Scientists Discover Largest-Known Planet

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dragon04

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<font color="yellow">PHOENIX - Scientists have discovered the universe's largest known planet, a giant ball made of mostly hydrogen that is 20 times larger than Earth and circling a star 1,400 light-years away.<br /><br />Scientists believe the planet is 1.7 times the diameter of Jupiter, the largest planet in our solar system, and has a temperature of 2,300-degrees.</font><br /><br />Read the rest here<br /><br />The article goes on to say that the planet has half the density of Saturn. It's a "fluffy" planet! <div class="Discussion_UserSignature"> <em>"2012.. Year of the Dragon!! Get on the Dragon Wagon!".</em> </div>

B

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I heard this on NPR this morning. StarDate said it has the apparent density of cork. <div class="Discussion_UserSignature"> <font color="#993300"><span class="body"><font size="2" color="#3366ff"><div align="center">. </div><div align="center">Never roll in the mud with a pig. You'll both get dirty & the pig likes it.</div></font></span></font> </div>

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rpmath

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How do they know the planet size?<br />may be by its transits?<br /><br />what if the planet just has a ring system we are seeing from near the top or bottom?<br />it can block the star light like a much bigger planet...<br />

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dragon04

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The article doesn't state the method(s) by which the planet was detected.<br /><br />But since another planet was discovered in the same system last year, I'd guess they discovered it via the transit method. The article uses the word "spotted".<br /><br />As far as a ring system would go, I can't say. I'd imagine that the diameter of the planet would also be based on its mass. <div class="Discussion_UserSignature"> <em>"2012.. Year of the Dragon!! Get on the Dragon Wagon!".</em> </div>

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3488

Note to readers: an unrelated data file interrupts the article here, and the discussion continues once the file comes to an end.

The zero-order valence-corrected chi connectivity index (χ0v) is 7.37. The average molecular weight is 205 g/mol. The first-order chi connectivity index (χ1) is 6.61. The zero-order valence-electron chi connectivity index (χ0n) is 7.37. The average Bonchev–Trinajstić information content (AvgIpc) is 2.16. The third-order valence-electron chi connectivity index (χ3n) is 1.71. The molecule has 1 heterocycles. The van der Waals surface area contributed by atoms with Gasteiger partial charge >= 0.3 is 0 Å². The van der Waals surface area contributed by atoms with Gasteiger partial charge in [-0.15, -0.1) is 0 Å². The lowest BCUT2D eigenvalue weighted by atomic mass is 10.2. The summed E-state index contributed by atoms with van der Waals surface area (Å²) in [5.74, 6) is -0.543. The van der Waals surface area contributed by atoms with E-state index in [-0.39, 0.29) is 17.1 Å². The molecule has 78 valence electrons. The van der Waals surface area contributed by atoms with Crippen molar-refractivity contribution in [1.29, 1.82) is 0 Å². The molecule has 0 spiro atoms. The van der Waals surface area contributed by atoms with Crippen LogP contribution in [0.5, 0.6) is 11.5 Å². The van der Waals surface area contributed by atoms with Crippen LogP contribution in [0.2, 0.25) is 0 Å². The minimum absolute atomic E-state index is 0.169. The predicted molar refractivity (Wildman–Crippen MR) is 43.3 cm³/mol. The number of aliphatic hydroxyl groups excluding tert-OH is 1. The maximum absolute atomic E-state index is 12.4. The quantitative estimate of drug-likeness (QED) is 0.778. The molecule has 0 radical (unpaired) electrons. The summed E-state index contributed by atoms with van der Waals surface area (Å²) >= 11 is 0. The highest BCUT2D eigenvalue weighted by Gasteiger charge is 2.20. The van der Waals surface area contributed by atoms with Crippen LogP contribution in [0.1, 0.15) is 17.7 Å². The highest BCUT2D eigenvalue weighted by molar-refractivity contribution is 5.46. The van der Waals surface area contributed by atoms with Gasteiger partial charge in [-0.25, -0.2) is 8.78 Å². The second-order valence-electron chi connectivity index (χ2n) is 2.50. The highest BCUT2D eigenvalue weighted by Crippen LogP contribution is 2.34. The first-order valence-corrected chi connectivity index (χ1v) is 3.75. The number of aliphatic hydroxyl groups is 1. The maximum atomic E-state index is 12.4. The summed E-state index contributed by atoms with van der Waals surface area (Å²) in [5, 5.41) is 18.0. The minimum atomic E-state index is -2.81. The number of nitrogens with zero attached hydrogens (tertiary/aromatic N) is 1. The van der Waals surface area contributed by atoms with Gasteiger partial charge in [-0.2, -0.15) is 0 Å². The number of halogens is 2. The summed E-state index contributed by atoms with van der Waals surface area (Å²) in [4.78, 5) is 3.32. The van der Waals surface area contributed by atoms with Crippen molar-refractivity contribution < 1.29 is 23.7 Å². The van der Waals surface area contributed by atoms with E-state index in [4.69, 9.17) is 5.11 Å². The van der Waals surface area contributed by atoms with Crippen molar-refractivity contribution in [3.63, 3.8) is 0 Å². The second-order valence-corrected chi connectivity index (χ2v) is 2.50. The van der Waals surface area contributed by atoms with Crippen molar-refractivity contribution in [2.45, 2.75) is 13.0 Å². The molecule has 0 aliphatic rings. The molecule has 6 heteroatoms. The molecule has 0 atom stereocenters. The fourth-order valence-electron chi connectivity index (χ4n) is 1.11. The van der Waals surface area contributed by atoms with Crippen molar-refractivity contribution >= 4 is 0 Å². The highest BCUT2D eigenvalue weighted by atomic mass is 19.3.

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I doubt there is much substance to this planet at all. <br /><br />Only 20% as dense as water????<br /><br />Andrew Brown. <div class="Discussion_UserSignature"> <p><font color="#000080">"I suddenly noticed an anomaly to the left of Io, just off the rim of that world. It was extremely large with respect to the overall size of Io and crescent shaped. It seemed unbelievable that something that big had not been visible before".</font> <em><strong><font color="#000000">Linda Morabito </font></strong><font color="#800000">on discovering that the Jupiter moon Io was volcanically active. Friday 9th March 1979.</font></em></p><p><font size="1" color="#000080">http://www.launchphotography.com/</font><br /><br /><font size="1" color="#000080">http://anthmartian.googlepages.com/thisislandearth</font></p><p><font size="1" color="#000080">http://web.me.com/meridianijournal</font></p> </div>

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rpmath

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Most of Jupiter is hydrogen...<br />there is nothing lighter to build a bigger planet with lower mass.<br />(may be the heat can made it a little bigger but not double its size)<br /><br />A ring system can block light from the star and make the planet look bigger when it does transit.<br /><br />Our telescopes can not see any difference among the following planets in the attached image. They will block almost the same amount of light.<br />

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3488

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A ring system around a planet that close to its sun??<br /><br />I doubt it very, very much. The immense strength of the solar wind from its parent star would strip <br />any rings away. Forget ice particles & ice boulders, not<br />to mention the radiation <br />coming off its Sun.<br /><br />Not to mention the Hill sphere of this planet will be very small too, so I would also <br />doubt it has any moons either, unless they are very close in.<br /><br />So I think we can discount rings.<br /><br />If the planet was much further away from its Sun, then yes, why not,<br />but this one, very doubtful.<br /><br />I think we can exclude rings & moons from all of the Hot Jupiters, Hot Saturns & Hot Neptunes.<br /><br />Small Hill spheres (no moons & no rings), due to the proximity to their parent stars & <br />the fierce solar winds & temperatures (no rings).<br /><br />Andrew Brown. <div class="Discussion_UserSignature"> <p><font color="#000080">"I suddenly noticed an anomaly to the left of Io, just off the rim of that world. It was extremely large with respect to the overall size of Io and crescent shaped. It seemed unbelievable that something that big had not been visible before".</font> <em><strong><font color="#000000">Linda Morabito </font></strong><font color="#800000">on discovering that the Jupiter moon Io was volcanically active. Friday 9th March 1979.</font></em></p><p><font size="1" color="#000080">http://www.launchphotography.com/</font><br /><br /><font size="1" color="#000080">http://anthmartian.googlepages.com/thisislandearth</font></p><p><font size="1" color="#000080">http://web.me.com/meridianijournal</font></p> </div>